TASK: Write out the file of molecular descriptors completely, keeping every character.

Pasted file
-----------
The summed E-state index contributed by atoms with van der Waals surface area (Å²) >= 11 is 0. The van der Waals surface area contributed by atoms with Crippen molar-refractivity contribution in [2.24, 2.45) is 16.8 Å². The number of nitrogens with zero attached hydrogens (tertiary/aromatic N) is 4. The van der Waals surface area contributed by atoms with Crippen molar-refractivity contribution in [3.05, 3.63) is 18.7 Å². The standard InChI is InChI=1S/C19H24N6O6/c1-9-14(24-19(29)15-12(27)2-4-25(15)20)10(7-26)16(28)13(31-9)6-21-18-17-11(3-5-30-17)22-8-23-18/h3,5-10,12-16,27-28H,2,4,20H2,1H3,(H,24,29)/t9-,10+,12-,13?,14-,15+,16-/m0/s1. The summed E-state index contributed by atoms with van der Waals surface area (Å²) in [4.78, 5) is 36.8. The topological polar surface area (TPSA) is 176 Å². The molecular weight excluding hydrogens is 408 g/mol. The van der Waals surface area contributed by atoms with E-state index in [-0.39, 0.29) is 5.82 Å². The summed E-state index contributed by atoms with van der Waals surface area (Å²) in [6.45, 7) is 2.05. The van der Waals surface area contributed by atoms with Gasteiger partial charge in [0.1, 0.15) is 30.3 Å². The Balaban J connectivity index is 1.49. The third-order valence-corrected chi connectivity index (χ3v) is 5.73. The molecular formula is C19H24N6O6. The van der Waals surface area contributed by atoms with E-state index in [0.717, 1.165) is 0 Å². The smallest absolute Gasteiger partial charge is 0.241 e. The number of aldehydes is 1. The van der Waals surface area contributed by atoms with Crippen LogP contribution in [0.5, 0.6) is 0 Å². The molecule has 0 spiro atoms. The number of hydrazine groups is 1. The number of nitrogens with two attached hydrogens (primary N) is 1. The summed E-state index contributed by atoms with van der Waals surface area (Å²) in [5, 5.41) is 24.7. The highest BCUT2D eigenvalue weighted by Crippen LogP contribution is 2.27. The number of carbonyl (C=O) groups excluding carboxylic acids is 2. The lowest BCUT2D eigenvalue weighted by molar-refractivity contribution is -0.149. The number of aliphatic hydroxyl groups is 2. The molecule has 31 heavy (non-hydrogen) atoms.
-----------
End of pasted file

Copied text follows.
The summed E-state index contributed by atoms with van der Waals surface area (Å²) >= 11 is 0. The van der Waals surface area contributed by atoms with Crippen molar-refractivity contribution in [2.24, 2.45) is 16.8 Å². The number of nitrogens with zero attached hydrogens (tertiary/aromatic N) is 4. The van der Waals surface area contributed by atoms with Crippen molar-refractivity contribution in [3.05, 3.63) is 18.7 Å². The standard InChI is InChI=1S/C19H24N6O6/c1-9-14(24-19(29)15-12(27)2-4-25(15)20)10(7-26)16(28)13(31-9)6-21-18-17-11(3-5-30-17)22-8-23-18/h3,5-10,12-16,27-28H,2,4,20H2,1H3,(H,24,29)/t9-,10+,12-,13?,14-,15+,16-/m0/s1. The summed E-state index contributed by atoms with van der Waals surface area (Å²) in [4.78, 5) is 36.8. The topological polar surface area (TPSA) is 176 Å². The molecular weight excluding hydrogens is 408 g/mol. The van der Waals surface area contributed by atoms with E-state index in [-0.39, 0.29) is 5.82 Å². The summed E-state index contributed by atoms with van der Waals surface area (Å²) in [6.45, 7) is 2.05. The van der Waals surface area contributed by atoms with Gasteiger partial charge in [0.1, 0.15) is 30.3 Å². The Balaban J connectivity index is 1.49. The third-order valence-corrected chi connectivity index (χ3v) is 5.73. The molecular formula is C19H24N6O6. The van der Waals surface area contributed by atoms with E-state index in [0.717, 1.165) is 0 Å². The smallest absolute Gasteiger partial charge is 0.241 e. The number of aldehydes is 1. The van der Waals surface area contributed by atoms with Crippen LogP contribution in [0.5, 0.6) is 0 Å². The molecule has 0 spiro atoms. The number of hydrazine groups is 1. The number of nitrogens with two attached hydrogens (primary N) is 1. The summed E-state index contributed by atoms with van der Waals surface area (Å²) in [5, 5.41) is 24.7. The highest BCUT2D eigenvalue weighted by Crippen LogP contribution is 2.27. The number of carbonyl (C=O) groups excluding carboxylic acids is 2. The lowest BCUT2D eigenvalue weighted by molar-refractivity contribution is -0.149. The number of aliphatic hydroxyl groups is 2. The molecule has 31 heavy (non-hydrogen) atoms.